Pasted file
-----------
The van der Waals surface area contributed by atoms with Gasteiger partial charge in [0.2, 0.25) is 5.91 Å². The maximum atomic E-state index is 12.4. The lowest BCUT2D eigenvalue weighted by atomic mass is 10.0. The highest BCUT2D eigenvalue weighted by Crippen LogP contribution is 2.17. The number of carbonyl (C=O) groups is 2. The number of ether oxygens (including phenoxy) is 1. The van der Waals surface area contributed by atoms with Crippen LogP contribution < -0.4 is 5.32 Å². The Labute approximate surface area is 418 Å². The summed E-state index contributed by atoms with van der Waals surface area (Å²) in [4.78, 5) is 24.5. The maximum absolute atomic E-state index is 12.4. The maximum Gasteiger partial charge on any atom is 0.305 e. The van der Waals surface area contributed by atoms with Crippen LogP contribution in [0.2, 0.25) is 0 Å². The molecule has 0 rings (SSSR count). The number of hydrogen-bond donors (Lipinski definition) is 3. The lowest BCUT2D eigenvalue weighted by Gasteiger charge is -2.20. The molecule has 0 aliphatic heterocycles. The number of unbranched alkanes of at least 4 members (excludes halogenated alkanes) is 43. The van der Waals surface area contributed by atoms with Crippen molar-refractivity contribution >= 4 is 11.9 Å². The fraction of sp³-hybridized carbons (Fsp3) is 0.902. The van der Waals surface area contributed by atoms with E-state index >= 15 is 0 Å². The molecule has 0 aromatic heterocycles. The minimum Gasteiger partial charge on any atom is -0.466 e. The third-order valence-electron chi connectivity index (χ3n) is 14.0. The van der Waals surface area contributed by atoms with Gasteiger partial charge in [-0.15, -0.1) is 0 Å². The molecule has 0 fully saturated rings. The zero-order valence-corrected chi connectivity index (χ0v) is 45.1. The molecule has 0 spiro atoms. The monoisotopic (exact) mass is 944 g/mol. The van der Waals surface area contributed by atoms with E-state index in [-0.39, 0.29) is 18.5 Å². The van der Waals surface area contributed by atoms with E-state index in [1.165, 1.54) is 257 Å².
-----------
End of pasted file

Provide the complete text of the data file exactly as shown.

The van der Waals surface area contributed by atoms with Gasteiger partial charge in [0.2, 0.25) is 5.91 Å². The maximum atomic E-state index is 12.4. The lowest BCUT2D eigenvalue weighted by atomic mass is 10.0. The highest BCUT2D eigenvalue weighted by Crippen LogP contribution is 2.17. The number of carbonyl (C=O) groups is 2. The number of ether oxygens (including phenoxy) is 1. The van der Waals surface area contributed by atoms with Crippen LogP contribution < -0.4 is 5.32 Å². The Labute approximate surface area is 418 Å². The summed E-state index contributed by atoms with van der Waals surface area (Å²) in [4.78, 5) is 24.5. The maximum absolute atomic E-state index is 12.4. The maximum Gasteiger partial charge on any atom is 0.305 e. The van der Waals surface area contributed by atoms with Crippen LogP contribution in [0.2, 0.25) is 0 Å². The molecule has 0 rings (SSSR count). The number of hydrogen-bond donors (Lipinski definition) is 3. The lowest BCUT2D eigenvalue weighted by Gasteiger charge is -2.20. The molecule has 0 aliphatic heterocycles. The number of unbranched alkanes of at least 4 members (excludes halogenated alkanes) is 43. The van der Waals surface area contributed by atoms with Crippen molar-refractivity contribution >= 4 is 11.9 Å². The fraction of sp³-hybridized carbons (Fsp3) is 0.902. The van der Waals surface area contributed by atoms with E-state index >= 15 is 0 Å². The molecule has 0 aromatic heterocycles. The minimum Gasteiger partial charge on any atom is -0.466 e. The third-order valence-electron chi connectivity index (χ3n) is 14.0. The van der Waals surface area contributed by atoms with Gasteiger partial charge in [-0.15, -0.1) is 0 Å². The molecule has 0 fully saturated rings. The zero-order valence-corrected chi connectivity index (χ0v) is 45.1. The molecule has 0 spiro atoms. The monoisotopic (exact) mass is 944 g/mol. The van der Waals surface area contributed by atoms with E-state index in [-0.39, 0.29) is 18.5 Å². The van der Waals surface area contributed by atoms with E-state index in [1.165, 1.54) is 257 Å².